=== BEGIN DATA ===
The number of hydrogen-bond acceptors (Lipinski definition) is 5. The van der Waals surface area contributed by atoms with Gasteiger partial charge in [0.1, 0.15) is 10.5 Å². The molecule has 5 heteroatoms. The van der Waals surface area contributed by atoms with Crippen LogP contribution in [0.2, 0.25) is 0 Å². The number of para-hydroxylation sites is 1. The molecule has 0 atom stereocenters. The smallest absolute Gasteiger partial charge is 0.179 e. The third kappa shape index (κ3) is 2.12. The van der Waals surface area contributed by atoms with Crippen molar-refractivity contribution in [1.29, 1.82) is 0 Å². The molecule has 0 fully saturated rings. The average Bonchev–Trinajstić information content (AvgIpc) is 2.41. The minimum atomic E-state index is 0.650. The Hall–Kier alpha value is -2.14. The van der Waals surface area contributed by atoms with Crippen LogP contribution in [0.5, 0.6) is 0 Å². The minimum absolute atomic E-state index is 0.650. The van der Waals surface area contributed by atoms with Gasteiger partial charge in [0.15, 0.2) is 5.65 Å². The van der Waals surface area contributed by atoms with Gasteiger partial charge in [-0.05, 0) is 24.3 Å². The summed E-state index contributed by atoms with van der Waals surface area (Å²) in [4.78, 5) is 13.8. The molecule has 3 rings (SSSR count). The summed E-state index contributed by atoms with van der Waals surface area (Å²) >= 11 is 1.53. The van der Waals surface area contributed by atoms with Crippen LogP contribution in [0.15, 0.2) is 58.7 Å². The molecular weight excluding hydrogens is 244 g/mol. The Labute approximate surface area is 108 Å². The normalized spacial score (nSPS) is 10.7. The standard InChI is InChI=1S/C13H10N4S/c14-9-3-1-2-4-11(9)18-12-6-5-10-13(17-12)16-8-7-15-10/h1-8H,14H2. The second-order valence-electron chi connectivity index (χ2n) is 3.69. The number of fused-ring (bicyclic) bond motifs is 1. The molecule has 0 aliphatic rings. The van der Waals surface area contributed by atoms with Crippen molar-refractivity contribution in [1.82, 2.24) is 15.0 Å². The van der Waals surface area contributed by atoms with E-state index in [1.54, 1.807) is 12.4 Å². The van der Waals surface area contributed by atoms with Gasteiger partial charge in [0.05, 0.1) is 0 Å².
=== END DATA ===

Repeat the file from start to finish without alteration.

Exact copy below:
The number of hydrogen-bond acceptors (Lipinski definition) is 5. The van der Waals surface area contributed by atoms with Gasteiger partial charge in [0.1, 0.15) is 10.5 Å². The molecule has 5 heteroatoms. The van der Waals surface area contributed by atoms with Crippen LogP contribution in [0.2, 0.25) is 0 Å². The number of para-hydroxylation sites is 1. The molecule has 0 atom stereocenters. The smallest absolute Gasteiger partial charge is 0.179 e. The third kappa shape index (κ3) is 2.12. The van der Waals surface area contributed by atoms with Crippen molar-refractivity contribution in [1.29, 1.82) is 0 Å². The molecule has 0 fully saturated rings. The average Bonchev–Trinajstić information content (AvgIpc) is 2.41. The minimum atomic E-state index is 0.650. The Hall–Kier alpha value is -2.14. The van der Waals surface area contributed by atoms with Crippen LogP contribution in [0.5, 0.6) is 0 Å². The minimum absolute atomic E-state index is 0.650. The van der Waals surface area contributed by atoms with Gasteiger partial charge in [0.15, 0.2) is 5.65 Å². The van der Waals surface area contributed by atoms with Gasteiger partial charge in [-0.05, 0) is 24.3 Å². The summed E-state index contributed by atoms with van der Waals surface area (Å²) in [4.78, 5) is 13.8. The molecule has 3 rings (SSSR count). The summed E-state index contributed by atoms with van der Waals surface area (Å²) >= 11 is 1.53. The van der Waals surface area contributed by atoms with Crippen LogP contribution in [0.15, 0.2) is 58.7 Å². The molecular weight excluding hydrogens is 244 g/mol. The Labute approximate surface area is 108 Å². The normalized spacial score (nSPS) is 10.7. The standard InChI is InChI=1S/C13H10N4S/c14-9-3-1-2-4-11(9)18-12-6-5-10-13(17-12)16-8-7-15-10/h1-8H,14H2. The second-order valence-electron chi connectivity index (χ2n) is 3.69. The number of fused-ring (bicyclic) bond motifs is 1. The molecule has 0 aliphatic rings. The van der Waals surface area contributed by atoms with Crippen molar-refractivity contribution in [1.82, 2.24) is 15.0 Å². The van der Waals surface area contributed by atoms with E-state index in [1.54, 1.807) is 12.4 Å². The van der Waals surface area contributed by atoms with Gasteiger partial charge in [0.05, 0.1) is 0 Å².